A Gold Rush: Hardships For Asian Living In America

An opening statement

Since I was a part Asian-Americans for about a year, I had to face hardships which only Asians living in America can understand. As I reflected on those times, i wondered what the first Asians in America had to go through. The first Asians were the Chinese gold rushers who arrived in California. While they faced different issues than Asian Americans today, many of their problems are the same.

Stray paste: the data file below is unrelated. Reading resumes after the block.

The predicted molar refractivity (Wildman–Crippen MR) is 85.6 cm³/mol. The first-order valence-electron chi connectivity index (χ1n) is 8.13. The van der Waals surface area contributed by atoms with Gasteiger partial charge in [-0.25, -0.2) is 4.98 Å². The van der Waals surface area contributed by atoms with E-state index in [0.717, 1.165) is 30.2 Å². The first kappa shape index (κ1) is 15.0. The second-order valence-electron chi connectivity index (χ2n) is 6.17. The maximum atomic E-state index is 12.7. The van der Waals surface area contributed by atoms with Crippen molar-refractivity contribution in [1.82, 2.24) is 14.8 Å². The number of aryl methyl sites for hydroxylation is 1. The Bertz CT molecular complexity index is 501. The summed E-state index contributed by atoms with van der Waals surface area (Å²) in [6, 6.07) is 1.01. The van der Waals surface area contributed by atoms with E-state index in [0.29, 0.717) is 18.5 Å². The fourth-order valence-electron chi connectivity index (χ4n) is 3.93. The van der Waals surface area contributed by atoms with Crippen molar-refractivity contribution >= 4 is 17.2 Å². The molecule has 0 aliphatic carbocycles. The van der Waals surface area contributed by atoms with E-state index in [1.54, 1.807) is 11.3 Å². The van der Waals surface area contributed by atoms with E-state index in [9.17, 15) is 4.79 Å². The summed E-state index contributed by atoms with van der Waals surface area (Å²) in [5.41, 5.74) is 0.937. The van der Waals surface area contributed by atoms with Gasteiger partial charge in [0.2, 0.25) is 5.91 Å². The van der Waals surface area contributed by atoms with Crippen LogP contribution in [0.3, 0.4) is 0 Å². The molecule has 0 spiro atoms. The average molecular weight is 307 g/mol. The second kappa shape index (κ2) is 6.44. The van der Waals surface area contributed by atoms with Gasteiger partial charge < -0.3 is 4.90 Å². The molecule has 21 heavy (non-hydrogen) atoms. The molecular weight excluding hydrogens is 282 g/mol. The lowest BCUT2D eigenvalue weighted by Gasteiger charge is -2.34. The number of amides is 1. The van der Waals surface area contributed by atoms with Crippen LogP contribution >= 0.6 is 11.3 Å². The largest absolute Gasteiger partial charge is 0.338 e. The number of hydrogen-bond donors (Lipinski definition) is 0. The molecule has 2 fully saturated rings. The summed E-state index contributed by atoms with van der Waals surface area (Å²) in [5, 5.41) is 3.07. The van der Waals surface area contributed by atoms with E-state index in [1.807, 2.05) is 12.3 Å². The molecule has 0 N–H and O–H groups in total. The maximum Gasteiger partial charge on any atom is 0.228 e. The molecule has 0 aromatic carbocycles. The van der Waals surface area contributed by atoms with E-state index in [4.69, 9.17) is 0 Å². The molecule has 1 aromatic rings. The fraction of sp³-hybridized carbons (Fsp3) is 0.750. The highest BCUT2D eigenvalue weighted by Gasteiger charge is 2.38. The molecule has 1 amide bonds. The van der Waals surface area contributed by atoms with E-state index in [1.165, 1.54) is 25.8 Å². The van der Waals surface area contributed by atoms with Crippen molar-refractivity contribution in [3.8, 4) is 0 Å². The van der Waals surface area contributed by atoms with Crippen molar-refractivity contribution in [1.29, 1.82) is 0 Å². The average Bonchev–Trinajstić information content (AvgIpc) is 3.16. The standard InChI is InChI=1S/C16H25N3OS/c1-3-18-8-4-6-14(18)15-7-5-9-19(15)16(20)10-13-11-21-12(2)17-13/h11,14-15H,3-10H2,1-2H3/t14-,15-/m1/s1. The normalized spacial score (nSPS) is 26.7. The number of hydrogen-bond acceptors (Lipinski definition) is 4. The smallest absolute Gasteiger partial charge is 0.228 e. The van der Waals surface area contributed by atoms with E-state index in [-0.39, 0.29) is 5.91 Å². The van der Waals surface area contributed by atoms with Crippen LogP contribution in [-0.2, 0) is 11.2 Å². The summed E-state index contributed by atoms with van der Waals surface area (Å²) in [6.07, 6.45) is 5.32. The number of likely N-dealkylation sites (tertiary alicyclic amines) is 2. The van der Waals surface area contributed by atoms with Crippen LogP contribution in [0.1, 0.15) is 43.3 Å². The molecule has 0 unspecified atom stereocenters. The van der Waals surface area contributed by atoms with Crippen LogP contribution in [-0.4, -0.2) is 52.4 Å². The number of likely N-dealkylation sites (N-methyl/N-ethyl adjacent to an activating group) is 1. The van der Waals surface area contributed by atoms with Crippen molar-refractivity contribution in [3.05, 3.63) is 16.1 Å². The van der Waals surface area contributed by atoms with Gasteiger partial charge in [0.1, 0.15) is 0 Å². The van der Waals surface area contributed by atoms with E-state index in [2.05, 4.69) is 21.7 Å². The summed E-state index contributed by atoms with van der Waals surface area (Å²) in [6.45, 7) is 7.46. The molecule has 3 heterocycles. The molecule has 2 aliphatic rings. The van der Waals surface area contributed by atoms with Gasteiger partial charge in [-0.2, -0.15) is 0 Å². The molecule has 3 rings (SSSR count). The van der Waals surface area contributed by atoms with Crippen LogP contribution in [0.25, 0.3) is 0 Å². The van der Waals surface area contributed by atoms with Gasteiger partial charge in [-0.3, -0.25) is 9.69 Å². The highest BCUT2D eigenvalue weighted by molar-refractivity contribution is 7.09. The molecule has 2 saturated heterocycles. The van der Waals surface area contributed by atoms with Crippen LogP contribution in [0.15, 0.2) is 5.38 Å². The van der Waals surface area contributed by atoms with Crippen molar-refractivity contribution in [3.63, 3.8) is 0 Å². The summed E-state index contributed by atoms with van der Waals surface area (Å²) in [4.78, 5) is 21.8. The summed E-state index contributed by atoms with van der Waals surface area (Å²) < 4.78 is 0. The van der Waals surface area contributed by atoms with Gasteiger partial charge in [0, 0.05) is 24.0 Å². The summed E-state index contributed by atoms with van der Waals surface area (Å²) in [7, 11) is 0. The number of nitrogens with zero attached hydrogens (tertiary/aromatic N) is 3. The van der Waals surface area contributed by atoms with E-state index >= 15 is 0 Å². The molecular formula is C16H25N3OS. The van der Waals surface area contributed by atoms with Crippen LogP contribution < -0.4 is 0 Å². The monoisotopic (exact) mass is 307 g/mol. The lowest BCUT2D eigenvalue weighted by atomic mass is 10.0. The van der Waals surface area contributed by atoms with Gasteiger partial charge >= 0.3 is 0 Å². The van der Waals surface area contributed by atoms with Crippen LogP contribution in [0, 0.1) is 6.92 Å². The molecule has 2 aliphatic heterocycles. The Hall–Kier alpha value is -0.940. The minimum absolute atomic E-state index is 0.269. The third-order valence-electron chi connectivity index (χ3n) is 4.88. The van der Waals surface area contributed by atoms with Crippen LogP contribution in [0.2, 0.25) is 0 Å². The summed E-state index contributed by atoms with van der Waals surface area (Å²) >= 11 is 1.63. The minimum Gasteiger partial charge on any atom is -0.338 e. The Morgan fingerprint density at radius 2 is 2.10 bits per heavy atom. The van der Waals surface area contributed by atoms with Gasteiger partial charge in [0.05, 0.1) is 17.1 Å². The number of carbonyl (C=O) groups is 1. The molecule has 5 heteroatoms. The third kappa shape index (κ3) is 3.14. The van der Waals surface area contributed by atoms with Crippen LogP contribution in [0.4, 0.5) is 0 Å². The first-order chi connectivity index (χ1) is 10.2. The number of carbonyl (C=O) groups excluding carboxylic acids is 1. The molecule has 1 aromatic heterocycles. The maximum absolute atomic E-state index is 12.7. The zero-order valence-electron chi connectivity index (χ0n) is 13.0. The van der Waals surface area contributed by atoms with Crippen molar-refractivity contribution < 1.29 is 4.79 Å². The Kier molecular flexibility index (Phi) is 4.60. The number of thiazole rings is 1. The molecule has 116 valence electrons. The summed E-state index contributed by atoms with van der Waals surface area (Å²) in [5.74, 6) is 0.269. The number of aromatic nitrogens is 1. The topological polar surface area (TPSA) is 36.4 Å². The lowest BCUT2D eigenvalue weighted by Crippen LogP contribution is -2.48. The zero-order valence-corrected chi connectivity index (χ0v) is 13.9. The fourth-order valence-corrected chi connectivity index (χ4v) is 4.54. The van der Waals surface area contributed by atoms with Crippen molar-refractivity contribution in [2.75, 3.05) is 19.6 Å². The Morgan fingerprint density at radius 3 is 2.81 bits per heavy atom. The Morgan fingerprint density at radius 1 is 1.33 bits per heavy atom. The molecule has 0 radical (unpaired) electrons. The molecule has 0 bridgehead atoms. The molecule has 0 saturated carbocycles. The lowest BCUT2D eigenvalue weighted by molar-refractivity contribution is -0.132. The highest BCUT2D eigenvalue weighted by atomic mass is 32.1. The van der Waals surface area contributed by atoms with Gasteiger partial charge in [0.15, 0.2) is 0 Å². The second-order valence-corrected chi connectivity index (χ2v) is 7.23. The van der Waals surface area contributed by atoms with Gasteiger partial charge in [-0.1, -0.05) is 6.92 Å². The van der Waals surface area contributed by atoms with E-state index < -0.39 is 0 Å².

Contrary the popular belief, it is not true that China was always a powerful empire. China, although it was a major power in Asia, was still outmatched by the western powers. The English Empire was at its height and had completely dominated China. British merchants used Pearl River to trade opium from 1820 to 1830. Opium was influential in China. Many Chinese became opium-addicted, which increased the demand. Because of the increased opium consumption, British trading companies were able rob China of more resources. It was then debated whether opium should be legalized. English traders still traded with Chinese criminals, despite Chinese government’s strong opposition to the opium trade. This led to a more severe ban on opium. The Chinese government forbade ships from bringing opium into their waters. Eventually, this meant that opium cargo vessels could not land. The First Opium War began as a result of the naval conflict. The Royal Navy had no chance against the Chinese Navy. Chinese falsely reported the destruction of their ships to boost morale. The West’s cannons tore through the Chinese hulls, despite the fact that they were outnumbered. China, therefore, lost the First Opium War and Second Opium War against England and France. England and France punished China with the burden of war expenses and by accepting more European products. China then experienced a recession. The local people were affected by the foreign competition in business and high taxes. Chinese peasants suffered a lot from economic hardships. In China, rebellions erupted and people felt oppressed and unhappy. Chinese people were compelled to find new homes and leave their home country.